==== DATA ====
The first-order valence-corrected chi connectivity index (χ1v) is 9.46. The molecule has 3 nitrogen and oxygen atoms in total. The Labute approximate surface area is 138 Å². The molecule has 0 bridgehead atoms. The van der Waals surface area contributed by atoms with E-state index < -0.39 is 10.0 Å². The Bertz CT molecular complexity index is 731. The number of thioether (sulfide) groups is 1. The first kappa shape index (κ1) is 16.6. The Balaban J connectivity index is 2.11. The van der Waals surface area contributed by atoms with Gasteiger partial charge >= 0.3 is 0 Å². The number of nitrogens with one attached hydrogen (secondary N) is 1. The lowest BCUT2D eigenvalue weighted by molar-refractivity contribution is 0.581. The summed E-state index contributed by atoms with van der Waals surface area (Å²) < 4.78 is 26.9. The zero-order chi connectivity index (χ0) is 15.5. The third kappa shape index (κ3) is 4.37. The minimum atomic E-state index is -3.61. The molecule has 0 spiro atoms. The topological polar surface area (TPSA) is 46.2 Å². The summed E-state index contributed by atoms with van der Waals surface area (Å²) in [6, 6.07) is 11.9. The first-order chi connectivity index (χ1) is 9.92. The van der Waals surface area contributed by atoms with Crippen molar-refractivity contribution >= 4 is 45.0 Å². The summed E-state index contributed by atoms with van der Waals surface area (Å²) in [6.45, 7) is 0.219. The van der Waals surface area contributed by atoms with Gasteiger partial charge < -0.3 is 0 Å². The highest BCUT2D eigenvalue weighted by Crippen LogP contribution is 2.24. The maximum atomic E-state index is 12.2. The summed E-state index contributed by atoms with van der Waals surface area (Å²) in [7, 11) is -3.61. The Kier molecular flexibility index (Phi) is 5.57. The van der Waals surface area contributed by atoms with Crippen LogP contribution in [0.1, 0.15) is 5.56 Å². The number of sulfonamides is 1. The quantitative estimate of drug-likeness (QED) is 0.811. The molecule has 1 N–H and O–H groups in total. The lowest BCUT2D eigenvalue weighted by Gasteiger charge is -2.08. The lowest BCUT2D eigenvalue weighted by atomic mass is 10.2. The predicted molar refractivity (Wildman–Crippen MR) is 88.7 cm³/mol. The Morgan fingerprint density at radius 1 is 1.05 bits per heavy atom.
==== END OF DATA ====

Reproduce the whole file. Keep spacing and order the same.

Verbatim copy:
The first-order valence-corrected chi connectivity index (χ1v) is 9.46. The molecule has 3 nitrogen and oxygen atoms in total. The Labute approximate surface area is 138 Å². The molecule has 0 bridgehead atoms. The van der Waals surface area contributed by atoms with E-state index < -0.39 is 10.0 Å². The Bertz CT molecular complexity index is 731. The number of thioether (sulfide) groups is 1. The first kappa shape index (κ1) is 16.6. The Balaban J connectivity index is 2.11. The van der Waals surface area contributed by atoms with Gasteiger partial charge >= 0.3 is 0 Å². The number of nitrogens with one attached hydrogen (secondary N) is 1. The lowest BCUT2D eigenvalue weighted by molar-refractivity contribution is 0.581. The summed E-state index contributed by atoms with van der Waals surface area (Å²) < 4.78 is 26.9. The zero-order chi connectivity index (χ0) is 15.5. The third kappa shape index (κ3) is 4.37. The minimum atomic E-state index is -3.61. The molecule has 0 spiro atoms. The topological polar surface area (TPSA) is 46.2 Å². The summed E-state index contributed by atoms with van der Waals surface area (Å²) in [6, 6.07) is 11.9. The first-order chi connectivity index (χ1) is 9.92. The van der Waals surface area contributed by atoms with Crippen molar-refractivity contribution >= 4 is 45.0 Å². The summed E-state index contributed by atoms with van der Waals surface area (Å²) in [6.45, 7) is 0.219. The van der Waals surface area contributed by atoms with Gasteiger partial charge < -0.3 is 0 Å². The highest BCUT2D eigenvalue weighted by Crippen LogP contribution is 2.24. The maximum atomic E-state index is 12.2. The summed E-state index contributed by atoms with van der Waals surface area (Å²) in [7, 11) is -3.61. The Kier molecular flexibility index (Phi) is 5.57. The van der Waals surface area contributed by atoms with Crippen LogP contribution in [0.1, 0.15) is 5.56 Å². The number of sulfonamides is 1. The quantitative estimate of drug-likeness (QED) is 0.811. The molecule has 1 N–H and O–H groups in total. The lowest BCUT2D eigenvalue weighted by Gasteiger charge is -2.08. The lowest BCUT2D eigenvalue weighted by atomic mass is 10.2. The predicted molar refractivity (Wildman–Crippen MR) is 88.7 cm³/mol. The Morgan fingerprint density at radius 1 is 1.05 bits per heavy atom.